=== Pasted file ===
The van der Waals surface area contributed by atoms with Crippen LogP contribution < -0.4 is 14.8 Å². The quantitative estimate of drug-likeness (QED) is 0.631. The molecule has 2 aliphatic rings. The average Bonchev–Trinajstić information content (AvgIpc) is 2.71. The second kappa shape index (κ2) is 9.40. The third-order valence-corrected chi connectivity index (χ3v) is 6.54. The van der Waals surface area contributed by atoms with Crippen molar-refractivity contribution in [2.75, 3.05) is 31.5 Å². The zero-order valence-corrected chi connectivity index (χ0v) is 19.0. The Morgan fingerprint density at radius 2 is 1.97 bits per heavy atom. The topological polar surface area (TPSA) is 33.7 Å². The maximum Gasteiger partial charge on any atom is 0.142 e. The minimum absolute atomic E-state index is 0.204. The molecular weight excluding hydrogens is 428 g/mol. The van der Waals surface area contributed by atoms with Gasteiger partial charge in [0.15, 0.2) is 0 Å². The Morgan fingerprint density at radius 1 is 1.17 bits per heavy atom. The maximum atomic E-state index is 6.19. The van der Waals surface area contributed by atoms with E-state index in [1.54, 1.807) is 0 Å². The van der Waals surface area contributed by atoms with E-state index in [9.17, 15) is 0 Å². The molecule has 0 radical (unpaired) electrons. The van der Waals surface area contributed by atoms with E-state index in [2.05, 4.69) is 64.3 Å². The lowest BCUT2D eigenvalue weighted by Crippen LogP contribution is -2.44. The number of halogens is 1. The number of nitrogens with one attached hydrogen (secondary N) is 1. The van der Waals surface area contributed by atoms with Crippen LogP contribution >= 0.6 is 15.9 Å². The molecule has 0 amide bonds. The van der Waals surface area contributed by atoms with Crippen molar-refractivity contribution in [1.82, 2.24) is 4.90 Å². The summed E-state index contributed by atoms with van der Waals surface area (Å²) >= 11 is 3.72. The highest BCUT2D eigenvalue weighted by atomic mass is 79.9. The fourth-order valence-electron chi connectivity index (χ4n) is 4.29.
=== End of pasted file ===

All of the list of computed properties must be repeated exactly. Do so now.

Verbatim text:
The van der Waals surface area contributed by atoms with Crippen LogP contribution < -0.4 is 14.8 Å². The quantitative estimate of drug-likeness (QED) is 0.631. The molecule has 2 aliphatic rings. The average Bonchev–Trinajstić information content (AvgIpc) is 2.71. The second kappa shape index (κ2) is 9.40. The third-order valence-corrected chi connectivity index (χ3v) is 6.54. The van der Waals surface area contributed by atoms with Crippen molar-refractivity contribution in [2.75, 3.05) is 31.5 Å². The zero-order valence-corrected chi connectivity index (χ0v) is 19.0. The Morgan fingerprint density at radius 2 is 1.97 bits per heavy atom. The topological polar surface area (TPSA) is 33.7 Å². The maximum Gasteiger partial charge on any atom is 0.142 e. The minimum absolute atomic E-state index is 0.204. The molecular weight excluding hydrogens is 428 g/mol. The van der Waals surface area contributed by atoms with Gasteiger partial charge in [0.15, 0.2) is 0 Å². The Morgan fingerprint density at radius 1 is 1.17 bits per heavy atom. The maximum atomic E-state index is 6.19. The van der Waals surface area contributed by atoms with E-state index in [1.54, 1.807) is 0 Å². The van der Waals surface area contributed by atoms with E-state index in [9.17, 15) is 0 Å². The molecule has 0 radical (unpaired) electrons. The van der Waals surface area contributed by atoms with E-state index in [2.05, 4.69) is 64.3 Å². The lowest BCUT2D eigenvalue weighted by Crippen LogP contribution is -2.44. The number of halogens is 1. The number of nitrogens with one attached hydrogen (secondary N) is 1. The van der Waals surface area contributed by atoms with Crippen LogP contribution >= 0.6 is 15.9 Å². The molecule has 0 amide bonds. The van der Waals surface area contributed by atoms with Crippen molar-refractivity contribution in [1.82, 2.24) is 4.90 Å². The summed E-state index contributed by atoms with van der Waals surface area (Å²) >= 11 is 3.72. The highest BCUT2D eigenvalue weighted by atomic mass is 79.9. The fourth-order valence-electron chi connectivity index (χ4n) is 4.29.